Really the central problem was extending a one-dimensional hash to a two-dimensional one and then expecting the first-dimension's keys to remain scalars. Having extended the original hash into a hash of hashes, clearly the first-dimension's keys had to become hash-refs.
When I extend it to two dimensions, it becomes a hash of hashes and the first dimension's keys must become references to the second dimenion hashes. So now keys %booklist_1 is a bunch of hash references, and no longer the bunch of book_ids I set them to originally.
(Emphasis was added by me.)
Just a nit-pick that may prove useful in the future: hashes are made of key/value pairs, in which the key is something closer to a string than to a scalar, and the value is a scalar. In particular, the value can be a reference to a hash.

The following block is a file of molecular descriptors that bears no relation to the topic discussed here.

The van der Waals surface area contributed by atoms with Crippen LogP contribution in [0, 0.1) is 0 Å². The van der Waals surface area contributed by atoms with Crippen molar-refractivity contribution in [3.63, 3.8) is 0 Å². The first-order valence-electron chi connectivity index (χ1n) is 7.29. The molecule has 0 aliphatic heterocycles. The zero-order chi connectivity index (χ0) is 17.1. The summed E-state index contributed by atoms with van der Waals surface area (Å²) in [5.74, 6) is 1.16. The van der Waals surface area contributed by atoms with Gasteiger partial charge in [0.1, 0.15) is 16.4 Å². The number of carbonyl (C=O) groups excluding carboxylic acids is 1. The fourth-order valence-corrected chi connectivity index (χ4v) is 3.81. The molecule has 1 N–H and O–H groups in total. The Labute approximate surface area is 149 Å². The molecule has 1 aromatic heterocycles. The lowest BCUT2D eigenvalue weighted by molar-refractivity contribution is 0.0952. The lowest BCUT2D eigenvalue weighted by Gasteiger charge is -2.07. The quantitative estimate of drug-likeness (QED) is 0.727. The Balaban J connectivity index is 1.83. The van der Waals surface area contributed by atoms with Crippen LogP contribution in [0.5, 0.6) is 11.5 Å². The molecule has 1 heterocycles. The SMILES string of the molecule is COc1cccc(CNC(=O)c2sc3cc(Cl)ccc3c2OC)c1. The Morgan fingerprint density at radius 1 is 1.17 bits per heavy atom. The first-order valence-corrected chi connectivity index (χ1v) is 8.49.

Thus, there's no way to put a reference in the key value of a regular* Perl hash. The most you can have is that the "stringification" of a reference can be used as a hash key, but this is something different: you can't use the hash key to directly* access the reference any more using some obscure dark magic.
* I'm using the words regular and directly because I'm sure that there will be someone pointing out that there are modules/ways to have a magical hash that has whatever key you want, and that you can access a reference even if all you have is a stringification! :D
perl -ple'$_=reverse' <<<ti.xittelop@oivalf
Io ho capito... ma tu che hai detto?